My new thigh gap, my petite build and my chiseled jawline are literal symptoms of my trauma caused by my terrible physical and mental health.
I’ve actually wanted my multiple chins to go down to one my entire life, but not like this.
This thin face, my protruding hipbones, my non-existent ass, they are not mine. They do not belong to me. This isn’t my body but I’m trapped in it.
I have no control.
I haven’t felt sexy or attractive in months.
It’s hard to feel good when you have diarrhea every single day and are literally afraid you’ll sh*t yourself for two months straight.
You plan trips to shops based on what you’ve eaten that day, how fast you think it’ll move through your system and how quickly you think you can get there and back home.
You have to politely turn down team fitness classes at your work because you say you’re too fatigued, which is actually true. But the true fear sits in the fact you’re having nightly nightmares of losing control of your bowels in public. So you duck out and cry in the bathroom instead.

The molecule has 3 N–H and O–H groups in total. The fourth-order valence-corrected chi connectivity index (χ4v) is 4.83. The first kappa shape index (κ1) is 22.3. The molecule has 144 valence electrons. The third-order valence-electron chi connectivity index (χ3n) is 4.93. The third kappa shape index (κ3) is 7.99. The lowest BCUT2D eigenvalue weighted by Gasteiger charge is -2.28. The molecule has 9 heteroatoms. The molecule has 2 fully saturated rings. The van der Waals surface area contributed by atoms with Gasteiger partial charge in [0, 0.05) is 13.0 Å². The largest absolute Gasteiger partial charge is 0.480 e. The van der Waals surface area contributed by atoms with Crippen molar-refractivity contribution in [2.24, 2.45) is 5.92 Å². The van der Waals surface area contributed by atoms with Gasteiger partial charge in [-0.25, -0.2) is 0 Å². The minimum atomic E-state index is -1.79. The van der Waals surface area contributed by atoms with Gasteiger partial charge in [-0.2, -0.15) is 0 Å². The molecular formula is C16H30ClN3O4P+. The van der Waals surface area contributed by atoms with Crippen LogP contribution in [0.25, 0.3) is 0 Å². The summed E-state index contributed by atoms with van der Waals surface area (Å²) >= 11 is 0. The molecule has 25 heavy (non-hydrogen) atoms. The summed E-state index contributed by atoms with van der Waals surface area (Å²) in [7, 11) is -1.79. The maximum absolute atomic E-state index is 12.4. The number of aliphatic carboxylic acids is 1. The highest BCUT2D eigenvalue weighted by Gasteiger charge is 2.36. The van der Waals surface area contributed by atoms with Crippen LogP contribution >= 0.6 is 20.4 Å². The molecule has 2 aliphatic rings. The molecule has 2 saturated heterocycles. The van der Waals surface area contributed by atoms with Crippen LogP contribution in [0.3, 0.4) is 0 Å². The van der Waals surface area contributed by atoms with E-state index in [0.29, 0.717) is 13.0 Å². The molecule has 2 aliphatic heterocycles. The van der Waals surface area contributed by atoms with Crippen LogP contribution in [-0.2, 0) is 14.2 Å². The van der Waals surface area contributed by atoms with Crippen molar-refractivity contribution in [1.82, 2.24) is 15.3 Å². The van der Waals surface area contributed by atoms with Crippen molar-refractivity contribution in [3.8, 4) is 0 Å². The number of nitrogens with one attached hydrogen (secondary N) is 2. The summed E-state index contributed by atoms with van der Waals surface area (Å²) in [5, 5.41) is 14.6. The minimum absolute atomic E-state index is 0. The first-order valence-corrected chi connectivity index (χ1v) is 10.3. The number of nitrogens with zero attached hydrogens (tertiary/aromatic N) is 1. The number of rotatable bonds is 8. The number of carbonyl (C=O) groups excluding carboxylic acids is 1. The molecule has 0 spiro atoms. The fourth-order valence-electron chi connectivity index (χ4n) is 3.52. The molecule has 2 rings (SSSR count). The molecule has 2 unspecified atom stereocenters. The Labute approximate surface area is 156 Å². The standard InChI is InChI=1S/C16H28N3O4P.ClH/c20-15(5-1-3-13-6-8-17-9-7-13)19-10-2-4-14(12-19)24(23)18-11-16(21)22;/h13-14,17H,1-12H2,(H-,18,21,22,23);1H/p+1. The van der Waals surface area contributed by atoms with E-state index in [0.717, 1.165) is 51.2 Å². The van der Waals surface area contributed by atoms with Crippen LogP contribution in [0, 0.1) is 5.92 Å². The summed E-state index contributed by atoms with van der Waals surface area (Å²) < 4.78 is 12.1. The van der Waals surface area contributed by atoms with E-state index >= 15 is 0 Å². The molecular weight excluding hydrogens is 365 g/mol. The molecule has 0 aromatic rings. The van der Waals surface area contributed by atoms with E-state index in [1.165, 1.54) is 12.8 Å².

When you have to ask your boyfriend not to hug you too much because he’s squeezing your tummy dangerously tight. And when you insist on being big spoon to make sure your butt is not facing him overnight.
I’m saying this because it’s true, in a funny way – but like, a sad, funny way. My life turned to poo jokes overnight to deal with the fact that I feel so embarrassed that my life is being completely run by my bowels.
I also tried to stop my boyfriend from touching me at all. I felt hideous. I could see my ribs and hips and I felt so powerless and sickly. I cried when I told him I felt unattractive and self-conscious. He didn’t see it but I felt it deeply.
Doctors couldn’t tell me what was wrong.
They therefore didn’t know what I could and couldn’t eat. I was giving blood sample after blood sample, stool sample after stool sample. Answering personal questions, being doubted, going from doctor to doctor. Getting cameras stuck up me, and down me. And all they could tell me was what I didn’t have.